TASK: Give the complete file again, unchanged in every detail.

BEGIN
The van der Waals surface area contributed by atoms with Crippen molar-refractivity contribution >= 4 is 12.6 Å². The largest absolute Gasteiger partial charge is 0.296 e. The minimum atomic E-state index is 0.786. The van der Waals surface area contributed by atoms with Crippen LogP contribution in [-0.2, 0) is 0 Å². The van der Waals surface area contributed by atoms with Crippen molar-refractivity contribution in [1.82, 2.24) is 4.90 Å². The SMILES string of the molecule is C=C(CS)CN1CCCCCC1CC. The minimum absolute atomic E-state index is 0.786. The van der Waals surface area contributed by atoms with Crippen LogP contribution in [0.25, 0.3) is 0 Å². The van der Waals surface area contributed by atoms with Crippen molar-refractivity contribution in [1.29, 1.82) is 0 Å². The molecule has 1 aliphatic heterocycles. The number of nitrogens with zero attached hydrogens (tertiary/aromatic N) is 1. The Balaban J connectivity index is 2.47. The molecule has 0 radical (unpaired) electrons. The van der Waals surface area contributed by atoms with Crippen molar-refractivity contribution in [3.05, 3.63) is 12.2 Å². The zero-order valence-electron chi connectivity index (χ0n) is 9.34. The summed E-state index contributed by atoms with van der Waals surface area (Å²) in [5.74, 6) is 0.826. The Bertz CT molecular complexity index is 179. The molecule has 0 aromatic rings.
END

The van der Waals surface area contributed by atoms with Crippen molar-refractivity contribution >= 4 is 12.6 Å². The largest absolute Gasteiger partial charge is 0.296 e. The minimum atomic E-state index is 0.786. The van der Waals surface area contributed by atoms with Crippen LogP contribution in [-0.2, 0) is 0 Å². The van der Waals surface area contributed by atoms with Crippen molar-refractivity contribution in [1.82, 2.24) is 4.90 Å². The SMILES string of the molecule is C=C(CS)CN1CCCCCC1CC. The minimum absolute atomic E-state index is 0.786. The van der Waals surface area contributed by atoms with Crippen LogP contribution in [0.25, 0.3) is 0 Å². The van der Waals surface area contributed by atoms with Crippen molar-refractivity contribution in [1.29, 1.82) is 0 Å². The molecule has 1 aliphatic heterocycles. The number of nitrogens with zero attached hydrogens (tertiary/aromatic N) is 1. The Balaban J connectivity index is 2.47. The molecule has 0 radical (unpaired) electrons. The van der Waals surface area contributed by atoms with Crippen molar-refractivity contribution in [3.05, 3.63) is 12.2 Å². The zero-order valence-electron chi connectivity index (χ0n) is 9.34. The summed E-state index contributed by atoms with van der Waals surface area (Å²) in [5.74, 6) is 0.826. The Bertz CT molecular complexity index is 179. The molecule has 0 aromatic rings.